FIGURE 2) is connected to the plate-like member 77
to indicate the desired heading and as shown in FIG
URE 2 can be conveniently arranged to correspond with
the periphery of the miniature replica 26 so as to coincide
the pointer member 67 and the nose 47 of the replica 20
with, and form part of, the pointers 45, 46 and 47, above
when the heading of the aircraft and the desired head
described, formed by the replica itself. It is to be noted
ing correspond. Thus, as can clearly be seen from the
that pointer member 68‘ is pivotally connected to the
description of our instrument in FIGURES 2 and 3 the
replica, and in this manner rotational movement of the
movement of the replica 20 by operation of the servo
arm 65 and pointer 66 will cause rotational movement of
motors 32, 33 and 34, with respect to the compass ring
the pointer 68 and an upward or downward movement 10 26 will present to the pilot an exact three dimensional
of the pointer 67 with respect to the nose d7 of the replica
duplication of the attitude of the aircraft with respect to
as shown in FIGURE 4. From the above description it
the earth at all times. For example, upward or down
can be seen that upward or downward movement of the
rod Si} by operation of the servo motor 55 will cause an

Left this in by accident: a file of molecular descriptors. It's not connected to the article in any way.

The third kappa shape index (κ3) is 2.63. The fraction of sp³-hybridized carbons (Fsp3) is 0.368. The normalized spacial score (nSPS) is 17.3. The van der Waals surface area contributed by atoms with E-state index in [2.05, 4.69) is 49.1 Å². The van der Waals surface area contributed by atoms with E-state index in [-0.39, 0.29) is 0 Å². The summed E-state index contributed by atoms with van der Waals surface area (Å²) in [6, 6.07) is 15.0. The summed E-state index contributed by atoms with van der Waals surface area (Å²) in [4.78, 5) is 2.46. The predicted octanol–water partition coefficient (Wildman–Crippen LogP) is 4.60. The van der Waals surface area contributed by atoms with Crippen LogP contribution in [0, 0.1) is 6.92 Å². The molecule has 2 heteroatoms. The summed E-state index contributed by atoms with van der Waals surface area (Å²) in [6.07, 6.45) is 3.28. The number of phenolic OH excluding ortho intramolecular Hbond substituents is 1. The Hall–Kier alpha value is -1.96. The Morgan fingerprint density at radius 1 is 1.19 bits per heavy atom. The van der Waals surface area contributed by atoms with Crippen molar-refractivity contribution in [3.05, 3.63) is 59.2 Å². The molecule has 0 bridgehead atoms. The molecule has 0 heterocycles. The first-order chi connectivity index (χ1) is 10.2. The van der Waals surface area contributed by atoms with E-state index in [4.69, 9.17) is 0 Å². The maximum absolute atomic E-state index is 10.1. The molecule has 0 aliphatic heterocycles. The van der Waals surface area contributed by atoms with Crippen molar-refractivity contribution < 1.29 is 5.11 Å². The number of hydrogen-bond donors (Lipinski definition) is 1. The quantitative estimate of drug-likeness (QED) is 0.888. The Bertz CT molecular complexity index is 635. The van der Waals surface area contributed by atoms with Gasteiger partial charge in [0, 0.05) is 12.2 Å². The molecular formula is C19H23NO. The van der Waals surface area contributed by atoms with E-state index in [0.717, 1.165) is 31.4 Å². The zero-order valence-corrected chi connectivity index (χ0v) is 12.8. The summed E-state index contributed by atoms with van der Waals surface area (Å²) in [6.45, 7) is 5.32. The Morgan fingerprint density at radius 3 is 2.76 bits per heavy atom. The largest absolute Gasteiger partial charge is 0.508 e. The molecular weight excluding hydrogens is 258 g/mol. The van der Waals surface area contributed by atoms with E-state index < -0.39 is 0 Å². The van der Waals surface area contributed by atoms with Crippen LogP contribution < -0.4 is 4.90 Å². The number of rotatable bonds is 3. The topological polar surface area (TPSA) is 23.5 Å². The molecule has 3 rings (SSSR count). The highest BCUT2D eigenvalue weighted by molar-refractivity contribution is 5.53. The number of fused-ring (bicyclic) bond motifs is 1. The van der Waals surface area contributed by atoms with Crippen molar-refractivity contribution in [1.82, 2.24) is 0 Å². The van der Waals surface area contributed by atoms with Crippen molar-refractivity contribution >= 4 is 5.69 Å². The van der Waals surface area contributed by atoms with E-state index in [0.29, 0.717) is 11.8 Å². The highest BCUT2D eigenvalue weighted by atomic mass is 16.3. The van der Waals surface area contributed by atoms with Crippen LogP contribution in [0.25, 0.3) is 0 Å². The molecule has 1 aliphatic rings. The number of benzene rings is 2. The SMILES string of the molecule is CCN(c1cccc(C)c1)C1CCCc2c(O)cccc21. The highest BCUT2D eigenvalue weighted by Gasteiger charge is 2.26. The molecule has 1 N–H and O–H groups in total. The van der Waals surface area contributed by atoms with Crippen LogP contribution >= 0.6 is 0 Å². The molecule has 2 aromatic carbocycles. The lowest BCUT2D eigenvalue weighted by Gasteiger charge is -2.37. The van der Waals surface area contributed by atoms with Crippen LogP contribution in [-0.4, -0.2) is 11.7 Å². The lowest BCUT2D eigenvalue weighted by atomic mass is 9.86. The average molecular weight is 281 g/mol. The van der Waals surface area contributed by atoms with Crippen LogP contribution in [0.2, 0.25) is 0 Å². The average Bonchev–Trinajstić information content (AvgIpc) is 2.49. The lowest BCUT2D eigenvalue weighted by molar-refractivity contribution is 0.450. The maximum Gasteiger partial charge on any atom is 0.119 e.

ward movement of the nose 47 will show the pitch of the
aircraft and any upward or downward movement of the
upward or downward movement of the pointer member
above described.
Similarly, the upper end of rod 51 is ?xedly connected
wing tips 45 and 46 with respect to the compass ring will
duplicate any bank or roll. The heading of the aircraft
will clearly be shown on the compass ring. A pilot will
be able to utilize this information and grasp its sig
to one end of a horizontally extending arm 71 for move
ni?cance since it is presented to him in a manner in which
67 (glide path indicator) by operation of the linkage
ment therewith.
The other end of rod 71 is pivotally
connected to one end of a downwardly extending arm
he is accustomed to receiving it during visual ?ying
conditions.
72 which in turn is pivotally connected at its other end
It can also be seen from the above description that en
to one end of an arm 73 forming an integral part of an
route and landing navigational information can be super
L-shaped element 74. The other arm 75 of the L-shaped
link element 74 extends upwardly and through a slot 76
formed in a relatively flat circular plate 77 located in
imposed on the replica 20 and thus easily interpreted by
the relationship of this latter information and that pre
sented by the replica 26. As explained above, the opera